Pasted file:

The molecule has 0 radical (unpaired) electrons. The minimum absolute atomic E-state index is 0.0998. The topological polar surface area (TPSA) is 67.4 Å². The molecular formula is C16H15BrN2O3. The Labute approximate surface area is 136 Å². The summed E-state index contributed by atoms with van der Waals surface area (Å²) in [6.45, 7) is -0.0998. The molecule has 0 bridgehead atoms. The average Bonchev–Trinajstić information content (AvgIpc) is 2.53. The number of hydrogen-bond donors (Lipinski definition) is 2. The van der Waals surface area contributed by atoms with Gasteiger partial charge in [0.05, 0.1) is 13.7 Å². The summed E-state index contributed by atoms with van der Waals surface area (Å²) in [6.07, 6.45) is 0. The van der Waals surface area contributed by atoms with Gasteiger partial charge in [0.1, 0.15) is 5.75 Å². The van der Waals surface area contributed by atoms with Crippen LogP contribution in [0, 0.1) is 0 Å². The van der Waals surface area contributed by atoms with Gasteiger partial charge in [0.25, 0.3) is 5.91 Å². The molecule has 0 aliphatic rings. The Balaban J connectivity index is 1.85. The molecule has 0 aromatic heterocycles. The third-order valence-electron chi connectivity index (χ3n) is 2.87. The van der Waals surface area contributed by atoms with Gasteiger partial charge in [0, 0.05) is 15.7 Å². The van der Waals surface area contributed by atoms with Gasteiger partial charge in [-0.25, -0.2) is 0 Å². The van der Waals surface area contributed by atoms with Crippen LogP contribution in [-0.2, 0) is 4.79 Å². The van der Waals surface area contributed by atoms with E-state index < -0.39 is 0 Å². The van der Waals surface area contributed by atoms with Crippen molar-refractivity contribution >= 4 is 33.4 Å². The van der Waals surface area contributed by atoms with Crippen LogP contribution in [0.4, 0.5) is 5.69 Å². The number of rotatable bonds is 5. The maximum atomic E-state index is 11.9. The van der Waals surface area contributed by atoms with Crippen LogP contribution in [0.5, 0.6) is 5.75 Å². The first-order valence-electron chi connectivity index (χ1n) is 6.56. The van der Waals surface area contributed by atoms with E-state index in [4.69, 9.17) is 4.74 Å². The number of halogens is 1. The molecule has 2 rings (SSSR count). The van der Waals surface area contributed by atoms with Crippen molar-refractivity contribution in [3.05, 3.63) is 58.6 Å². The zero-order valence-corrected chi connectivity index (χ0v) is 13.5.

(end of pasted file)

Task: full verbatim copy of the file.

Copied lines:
The molecule has 0 radical (unpaired) electrons. The minimum absolute atomic E-state index is 0.0998. The topological polar surface area (TPSA) is 67.4 Å². The molecular formula is C16H15BrN2O3. The Labute approximate surface area is 136 Å². The summed E-state index contributed by atoms with van der Waals surface area (Å²) in [6.45, 7) is -0.0998. The molecule has 0 bridgehead atoms. The average Bonchev–Trinajstić information content (AvgIpc) is 2.53. The number of hydrogen-bond donors (Lipinski definition) is 2. The van der Waals surface area contributed by atoms with Gasteiger partial charge in [0.05, 0.1) is 13.7 Å². The summed E-state index contributed by atoms with van der Waals surface area (Å²) in [6.07, 6.45) is 0. The van der Waals surface area contributed by atoms with Gasteiger partial charge in [0.1, 0.15) is 5.75 Å². The van der Waals surface area contributed by atoms with Crippen LogP contribution in [0, 0.1) is 0 Å². The van der Waals surface area contributed by atoms with Gasteiger partial charge in [0.25, 0.3) is 5.91 Å². The molecule has 0 aliphatic rings. The Balaban J connectivity index is 1.85. The molecule has 0 aromatic heterocycles. The third-order valence-electron chi connectivity index (χ3n) is 2.87. The van der Waals surface area contributed by atoms with Gasteiger partial charge in [0, 0.05) is 15.7 Å². The van der Waals surface area contributed by atoms with Gasteiger partial charge in [-0.25, -0.2) is 0 Å². The van der Waals surface area contributed by atoms with Crippen LogP contribution in [-0.2, 0) is 4.79 Å². The van der Waals surface area contributed by atoms with E-state index < -0.39 is 0 Å². The van der Waals surface area contributed by atoms with Crippen molar-refractivity contribution >= 4 is 33.4 Å². The van der Waals surface area contributed by atoms with Crippen LogP contribution in [0.4, 0.5) is 5.69 Å². The number of rotatable bonds is 5. The maximum atomic E-state index is 11.9. The van der Waals surface area contributed by atoms with Crippen LogP contribution in [0.5, 0.6) is 5.75 Å². The first-order valence-electron chi connectivity index (χ1n) is 6.56. The van der Waals surface area contributed by atoms with E-state index in [4.69, 9.17) is 4.74 Å². The number of halogens is 1. The molecule has 2 rings (SSSR count). The van der Waals surface area contributed by atoms with Crippen molar-refractivity contribution in [3.05, 3.63) is 58.6 Å². The zero-order valence-corrected chi connectivity index (χ0v) is 13.5.